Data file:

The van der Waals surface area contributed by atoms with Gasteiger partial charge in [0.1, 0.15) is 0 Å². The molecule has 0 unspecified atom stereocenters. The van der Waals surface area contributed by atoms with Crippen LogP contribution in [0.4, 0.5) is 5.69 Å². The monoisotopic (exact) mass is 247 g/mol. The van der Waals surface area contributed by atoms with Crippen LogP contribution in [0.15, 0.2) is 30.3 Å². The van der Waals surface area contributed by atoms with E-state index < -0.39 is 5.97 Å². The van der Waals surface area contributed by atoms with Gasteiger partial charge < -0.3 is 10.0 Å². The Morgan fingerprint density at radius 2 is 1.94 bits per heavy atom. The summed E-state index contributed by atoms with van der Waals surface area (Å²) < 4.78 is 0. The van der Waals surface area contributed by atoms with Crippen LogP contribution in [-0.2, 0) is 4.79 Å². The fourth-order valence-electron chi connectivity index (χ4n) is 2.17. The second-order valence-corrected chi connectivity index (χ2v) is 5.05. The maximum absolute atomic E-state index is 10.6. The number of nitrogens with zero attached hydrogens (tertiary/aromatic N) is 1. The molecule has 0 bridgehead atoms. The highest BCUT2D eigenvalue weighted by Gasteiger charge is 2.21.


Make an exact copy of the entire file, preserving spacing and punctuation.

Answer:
The van der Waals surface area contributed by atoms with Gasteiger partial charge in [0.1, 0.15) is 0 Å². The molecule has 0 unspecified atom stereocenters. The van der Waals surface area contributed by atoms with Crippen LogP contribution in [0.4, 0.5) is 5.69 Å². The monoisotopic (exact) mass is 247 g/mol. The van der Waals surface area contributed by atoms with Crippen LogP contribution in [0.15, 0.2) is 30.3 Å². The van der Waals surface area contributed by atoms with E-state index < -0.39 is 5.97 Å². The van der Waals surface area contributed by atoms with Gasteiger partial charge < -0.3 is 10.0 Å². The Morgan fingerprint density at radius 2 is 1.94 bits per heavy atom. The summed E-state index contributed by atoms with van der Waals surface area (Å²) < 4.78 is 0. The van der Waals surface area contributed by atoms with Crippen LogP contribution in [-0.2, 0) is 4.79 Å². The fourth-order valence-electron chi connectivity index (χ4n) is 2.17. The second-order valence-corrected chi connectivity index (χ2v) is 5.05. The maximum absolute atomic E-state index is 10.6. The number of nitrogens with zero attached hydrogens (tertiary/aromatic N) is 1. The molecule has 0 bridgehead atoms. The highest BCUT2D eigenvalue weighted by Gasteiger charge is 2.21.